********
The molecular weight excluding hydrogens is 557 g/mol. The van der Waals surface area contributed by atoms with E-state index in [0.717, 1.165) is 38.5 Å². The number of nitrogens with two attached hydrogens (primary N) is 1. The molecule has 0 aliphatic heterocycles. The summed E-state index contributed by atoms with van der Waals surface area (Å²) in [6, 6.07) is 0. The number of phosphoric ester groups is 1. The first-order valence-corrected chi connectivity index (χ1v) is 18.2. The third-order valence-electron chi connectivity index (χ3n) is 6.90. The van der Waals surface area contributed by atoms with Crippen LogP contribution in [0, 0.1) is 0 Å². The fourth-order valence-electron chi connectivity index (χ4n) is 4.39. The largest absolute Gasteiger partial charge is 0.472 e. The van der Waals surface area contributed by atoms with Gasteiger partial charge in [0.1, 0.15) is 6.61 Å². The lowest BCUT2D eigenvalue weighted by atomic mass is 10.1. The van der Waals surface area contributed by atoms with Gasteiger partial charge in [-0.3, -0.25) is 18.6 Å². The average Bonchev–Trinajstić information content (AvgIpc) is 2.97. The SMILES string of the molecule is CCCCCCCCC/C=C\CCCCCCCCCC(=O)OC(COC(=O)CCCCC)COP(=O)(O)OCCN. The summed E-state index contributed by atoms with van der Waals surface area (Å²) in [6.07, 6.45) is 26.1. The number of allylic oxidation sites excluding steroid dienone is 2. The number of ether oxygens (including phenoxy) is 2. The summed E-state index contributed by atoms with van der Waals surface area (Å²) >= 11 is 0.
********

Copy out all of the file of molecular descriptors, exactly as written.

The molecular weight excluding hydrogens is 557 g/mol. The van der Waals surface area contributed by atoms with E-state index in [0.717, 1.165) is 38.5 Å². The number of nitrogens with two attached hydrogens (primary N) is 1. The molecule has 0 aliphatic heterocycles. The summed E-state index contributed by atoms with van der Waals surface area (Å²) in [6, 6.07) is 0. The number of phosphoric ester groups is 1. The first-order valence-corrected chi connectivity index (χ1v) is 18.2. The third-order valence-electron chi connectivity index (χ3n) is 6.90. The van der Waals surface area contributed by atoms with Crippen LogP contribution in [0, 0.1) is 0 Å². The fourth-order valence-electron chi connectivity index (χ4n) is 4.39. The largest absolute Gasteiger partial charge is 0.472 e. The van der Waals surface area contributed by atoms with Gasteiger partial charge in [0.1, 0.15) is 6.61 Å². The lowest BCUT2D eigenvalue weighted by atomic mass is 10.1. The van der Waals surface area contributed by atoms with Gasteiger partial charge in [-0.3, -0.25) is 18.6 Å². The average Bonchev–Trinajstić information content (AvgIpc) is 2.97. The SMILES string of the molecule is CCCCCCCCC/C=C\CCCCCCCCCC(=O)OC(COC(=O)CCCCC)COP(=O)(O)OCCN. The summed E-state index contributed by atoms with van der Waals surface area (Å²) in [6.07, 6.45) is 26.1. The number of allylic oxidation sites excluding steroid dienone is 2. The number of ether oxygens (including phenoxy) is 2. The summed E-state index contributed by atoms with van der Waals surface area (Å²) >= 11 is 0.